The results out of Copenhagen don't come close to what is required, what was hoped for, or even what some of those closest to the process thought was possible just a few months ago. The comfort the final agreement brings is small, but real: Things could have ended much worse.

The results out of Copenhagen don't come close to what is required, what was hoped for, or even what some of those closest to the process thought was possible just a few months ago. The comfort the final agreement brings is small, but real: Things could have ended much worse.


Indeed, by the last day of the two-week conference, it appeared the Copenhagen talks on global climate change would end in failure, with no agreement at all. Members of major delegations, including India and China, were at the airport ready to head home when President Barack Obama convinced them to come back for one more attempt.


That last try produced less an agreement than a promise to agree at some unspecified future date. Five nations - the U.S., China, India, South Africa and Brazil - agreed a goal of allowing no more than 2 degrees Celsius of increased global temperatures, set standards for measuring carbon emissions and agreed in general that developed countries will help poorer nations cope with the worst impacts of climate change.


The agreement brought expressions of disappointment from all sides. Poor nations said the wealthiest nations aren't doing enough to help. Island nations said 2 degrees is too much, that their lands will disappear beneath rising sea waters. China and India don't want their economic growth stunted by a crisis brought on by a century of emissions from Europe and the U.S. Americans will accept no agreement that doesn't also apply to the emerging economies of Asia, Africa and Latin America.


Those objections illustrate how difficult it is to bring 193 nations into a single diplomatic process. The crisis is global, but the economic interests are national, and urgent. The closest precedent we can think of for the international climate change conference is the creation of the United Nations - and the power then was clearly in the hands of the nations that had won World War II.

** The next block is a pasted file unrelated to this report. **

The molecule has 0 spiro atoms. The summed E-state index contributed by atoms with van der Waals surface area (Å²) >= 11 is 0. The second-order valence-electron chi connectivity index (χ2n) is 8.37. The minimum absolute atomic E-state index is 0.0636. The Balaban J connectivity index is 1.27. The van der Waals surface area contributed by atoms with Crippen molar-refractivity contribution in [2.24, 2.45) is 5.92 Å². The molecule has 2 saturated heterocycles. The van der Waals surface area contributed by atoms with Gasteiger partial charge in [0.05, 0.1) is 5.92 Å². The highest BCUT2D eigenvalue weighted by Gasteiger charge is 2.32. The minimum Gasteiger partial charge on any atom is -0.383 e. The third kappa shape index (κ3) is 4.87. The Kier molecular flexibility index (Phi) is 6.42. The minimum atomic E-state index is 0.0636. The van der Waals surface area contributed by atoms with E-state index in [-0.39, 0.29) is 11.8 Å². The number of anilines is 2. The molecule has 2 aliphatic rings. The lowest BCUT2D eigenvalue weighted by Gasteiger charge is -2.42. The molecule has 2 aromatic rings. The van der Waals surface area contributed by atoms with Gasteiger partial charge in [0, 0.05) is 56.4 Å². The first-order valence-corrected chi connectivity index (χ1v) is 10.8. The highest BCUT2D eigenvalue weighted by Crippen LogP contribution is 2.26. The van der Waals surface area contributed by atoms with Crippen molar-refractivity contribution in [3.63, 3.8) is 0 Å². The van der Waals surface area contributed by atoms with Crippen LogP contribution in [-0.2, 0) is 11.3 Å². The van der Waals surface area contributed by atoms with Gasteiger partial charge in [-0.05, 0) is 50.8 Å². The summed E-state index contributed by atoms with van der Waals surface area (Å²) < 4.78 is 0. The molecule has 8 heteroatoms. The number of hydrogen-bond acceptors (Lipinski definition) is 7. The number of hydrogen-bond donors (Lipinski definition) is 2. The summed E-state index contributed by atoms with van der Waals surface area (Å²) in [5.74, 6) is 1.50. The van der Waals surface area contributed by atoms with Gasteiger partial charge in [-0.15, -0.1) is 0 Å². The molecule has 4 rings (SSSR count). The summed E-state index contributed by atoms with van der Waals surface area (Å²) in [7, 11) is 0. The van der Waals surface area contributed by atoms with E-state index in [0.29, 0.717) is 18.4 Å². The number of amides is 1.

Obama showed strong, effective leadership in getting some agreement out of Copenhagen, and we're certain his labors in this area will continue. But no president can move his country further and faster than its people - and the Congress - want to go. Americans don't yet see the climate crisis as urgent enough to make sacrifices for, and reaching that consensus is made more difficult by an opposition party that seems determined to make Obama fail, no matter what the issue or how risky the consequences.


The domestic argument, and the international diplomacy, must continue, with sustained urgency. Congress must adopt an energy policy creating the incentives that will make the U.S. the world leader in sustainable energy technology. We must be able to show a skeptical world that we will do our share to reduce the emissions that threaten climate stability.


Copenhagen wasn't the end of the race, just a way-station along the route. It was the 15th session of the world climate policy process, with the 16th scheduled next year in Mexico City. The world must build on the momentum from Copenhagen, no matter how slight. Greenhouse gases, melting glaciers and thawing permafrost aren't waiting for people around the world to figure out that we have a problem that cannot be solved unless nations put aside their most narrow interests and work together toward a solution.


The MetroWest Daily News